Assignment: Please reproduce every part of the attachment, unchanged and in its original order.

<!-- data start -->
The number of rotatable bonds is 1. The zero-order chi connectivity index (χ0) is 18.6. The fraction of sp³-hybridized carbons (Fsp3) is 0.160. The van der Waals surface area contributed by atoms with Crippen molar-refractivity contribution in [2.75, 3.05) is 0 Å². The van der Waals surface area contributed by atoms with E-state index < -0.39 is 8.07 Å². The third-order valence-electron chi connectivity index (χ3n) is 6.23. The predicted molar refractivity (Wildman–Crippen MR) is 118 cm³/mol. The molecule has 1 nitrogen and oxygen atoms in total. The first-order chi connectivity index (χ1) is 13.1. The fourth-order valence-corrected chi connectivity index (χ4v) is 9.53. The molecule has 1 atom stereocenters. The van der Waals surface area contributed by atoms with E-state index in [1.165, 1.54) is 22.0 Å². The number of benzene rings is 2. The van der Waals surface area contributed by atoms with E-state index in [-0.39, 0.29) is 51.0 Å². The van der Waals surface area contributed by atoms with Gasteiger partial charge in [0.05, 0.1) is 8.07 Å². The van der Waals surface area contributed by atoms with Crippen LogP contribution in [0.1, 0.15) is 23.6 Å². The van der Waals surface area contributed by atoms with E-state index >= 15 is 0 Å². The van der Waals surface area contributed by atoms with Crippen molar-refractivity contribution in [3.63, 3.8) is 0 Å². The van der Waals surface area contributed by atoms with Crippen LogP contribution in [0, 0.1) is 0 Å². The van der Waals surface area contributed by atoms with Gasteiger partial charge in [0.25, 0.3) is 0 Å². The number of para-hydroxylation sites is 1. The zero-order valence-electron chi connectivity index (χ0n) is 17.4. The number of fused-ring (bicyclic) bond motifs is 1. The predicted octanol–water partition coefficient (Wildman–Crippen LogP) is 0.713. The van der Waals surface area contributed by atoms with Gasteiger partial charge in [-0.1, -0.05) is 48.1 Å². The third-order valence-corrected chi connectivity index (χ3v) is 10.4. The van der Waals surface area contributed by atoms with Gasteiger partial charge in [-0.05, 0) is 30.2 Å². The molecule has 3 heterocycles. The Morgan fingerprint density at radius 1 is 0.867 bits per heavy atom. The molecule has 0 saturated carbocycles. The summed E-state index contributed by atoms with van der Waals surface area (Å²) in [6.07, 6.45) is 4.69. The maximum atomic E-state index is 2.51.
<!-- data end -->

The number of rotatable bonds is 1. The zero-order chi connectivity index (χ0) is 18.6. The fraction of sp³-hybridized carbons (Fsp3) is 0.160. The van der Waals surface area contributed by atoms with Crippen molar-refractivity contribution in [2.75, 3.05) is 0 Å². The van der Waals surface area contributed by atoms with E-state index < -0.39 is 8.07 Å². The third-order valence-electron chi connectivity index (χ3n) is 6.23. The predicted molar refractivity (Wildman–Crippen MR) is 118 cm³/mol. The molecule has 1 nitrogen and oxygen atoms in total. The first-order chi connectivity index (χ1) is 13.1. The fourth-order valence-corrected chi connectivity index (χ4v) is 9.53. The molecule has 1 atom stereocenters. The van der Waals surface area contributed by atoms with E-state index in [1.165, 1.54) is 22.0 Å². The number of benzene rings is 2. The van der Waals surface area contributed by atoms with E-state index in [-0.39, 0.29) is 51.0 Å². The van der Waals surface area contributed by atoms with Gasteiger partial charge in [0.05, 0.1) is 8.07 Å². The van der Waals surface area contributed by atoms with Crippen LogP contribution in [0.1, 0.15) is 23.6 Å². The van der Waals surface area contributed by atoms with E-state index >= 15 is 0 Å². The van der Waals surface area contributed by atoms with Crippen molar-refractivity contribution in [3.63, 3.8) is 0 Å². The van der Waals surface area contributed by atoms with Crippen LogP contribution in [0, 0.1) is 0 Å². The van der Waals surface area contributed by atoms with Gasteiger partial charge in [0.25, 0.3) is 0 Å². The number of para-hydroxylation sites is 1. The zero-order valence-electron chi connectivity index (χ0n) is 17.4. The number of fused-ring (bicyclic) bond motifs is 1. The predicted octanol–water partition coefficient (Wildman–Crippen LogP) is 0.713. The van der Waals surface area contributed by atoms with Gasteiger partial charge in [-0.1, -0.05) is 48.1 Å². The third-order valence-corrected chi connectivity index (χ3v) is 10.4. The van der Waals surface area contributed by atoms with Gasteiger partial charge in [-0.05, 0) is 30.2 Å². The molecule has 3 heterocycles. The Morgan fingerprint density at radius 1 is 0.867 bits per heavy atom. The molecule has 0 saturated carbocycles. The summed E-state index contributed by atoms with van der Waals surface area (Å²) in [6.07, 6.45) is 4.69. The maximum atomic E-state index is 2.51.